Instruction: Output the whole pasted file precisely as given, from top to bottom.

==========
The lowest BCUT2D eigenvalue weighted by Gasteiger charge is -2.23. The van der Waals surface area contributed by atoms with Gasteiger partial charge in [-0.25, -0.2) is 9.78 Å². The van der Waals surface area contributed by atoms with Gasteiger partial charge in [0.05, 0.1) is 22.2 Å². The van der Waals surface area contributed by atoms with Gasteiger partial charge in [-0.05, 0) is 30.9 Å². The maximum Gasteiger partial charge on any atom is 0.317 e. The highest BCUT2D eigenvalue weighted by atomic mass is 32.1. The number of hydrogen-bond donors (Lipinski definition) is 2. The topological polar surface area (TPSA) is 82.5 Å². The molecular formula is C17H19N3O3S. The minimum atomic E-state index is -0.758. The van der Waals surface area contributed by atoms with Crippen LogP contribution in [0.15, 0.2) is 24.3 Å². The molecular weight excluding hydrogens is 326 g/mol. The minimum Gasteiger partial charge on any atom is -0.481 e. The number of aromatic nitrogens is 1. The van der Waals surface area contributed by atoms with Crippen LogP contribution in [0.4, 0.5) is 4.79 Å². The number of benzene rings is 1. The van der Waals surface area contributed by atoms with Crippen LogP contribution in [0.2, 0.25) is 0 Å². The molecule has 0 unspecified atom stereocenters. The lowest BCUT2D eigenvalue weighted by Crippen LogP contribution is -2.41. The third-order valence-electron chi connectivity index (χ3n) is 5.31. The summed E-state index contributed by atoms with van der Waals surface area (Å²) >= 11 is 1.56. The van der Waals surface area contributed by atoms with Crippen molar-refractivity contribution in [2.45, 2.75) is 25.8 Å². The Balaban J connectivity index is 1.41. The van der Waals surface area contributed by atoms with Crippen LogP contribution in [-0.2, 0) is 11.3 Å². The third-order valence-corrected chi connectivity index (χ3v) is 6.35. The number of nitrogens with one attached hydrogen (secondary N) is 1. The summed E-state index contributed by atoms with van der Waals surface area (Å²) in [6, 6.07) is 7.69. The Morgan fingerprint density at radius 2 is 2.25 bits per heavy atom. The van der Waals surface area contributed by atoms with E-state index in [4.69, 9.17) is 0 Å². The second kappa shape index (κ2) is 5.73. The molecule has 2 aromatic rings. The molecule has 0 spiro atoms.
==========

The lowest BCUT2D eigenvalue weighted by Gasteiger charge is -2.23. The van der Waals surface area contributed by atoms with Gasteiger partial charge in [-0.25, -0.2) is 9.78 Å². The van der Waals surface area contributed by atoms with Gasteiger partial charge in [0.05, 0.1) is 22.2 Å². The van der Waals surface area contributed by atoms with Gasteiger partial charge in [-0.05, 0) is 30.9 Å². The maximum Gasteiger partial charge on any atom is 0.317 e. The highest BCUT2D eigenvalue weighted by atomic mass is 32.1. The number of hydrogen-bond donors (Lipinski definition) is 2. The topological polar surface area (TPSA) is 82.5 Å². The molecular formula is C17H19N3O3S. The minimum atomic E-state index is -0.758. The van der Waals surface area contributed by atoms with Crippen LogP contribution in [0.15, 0.2) is 24.3 Å². The molecular weight excluding hydrogens is 326 g/mol. The minimum Gasteiger partial charge on any atom is -0.481 e. The number of aromatic nitrogens is 1. The van der Waals surface area contributed by atoms with Crippen LogP contribution in [0.4, 0.5) is 4.79 Å². The number of benzene rings is 1. The van der Waals surface area contributed by atoms with Crippen LogP contribution in [0.2, 0.25) is 0 Å². The molecule has 0 unspecified atom stereocenters. The lowest BCUT2D eigenvalue weighted by Crippen LogP contribution is -2.41. The third-order valence-electron chi connectivity index (χ3n) is 5.31. The summed E-state index contributed by atoms with van der Waals surface area (Å²) >= 11 is 1.56. The van der Waals surface area contributed by atoms with Crippen molar-refractivity contribution in [2.45, 2.75) is 25.8 Å². The Balaban J connectivity index is 1.41. The van der Waals surface area contributed by atoms with Crippen LogP contribution in [-0.2, 0) is 11.3 Å². The third-order valence-corrected chi connectivity index (χ3v) is 6.35. The number of nitrogens with one attached hydrogen (secondary N) is 1. The summed E-state index contributed by atoms with van der Waals surface area (Å²) in [6, 6.07) is 7.69. The Morgan fingerprint density at radius 2 is 2.25 bits per heavy atom. The van der Waals surface area contributed by atoms with E-state index in [4.69, 9.17) is 0 Å². The second kappa shape index (κ2) is 5.73. The molecule has 2 aromatic rings. The molecule has 0 spiro atoms.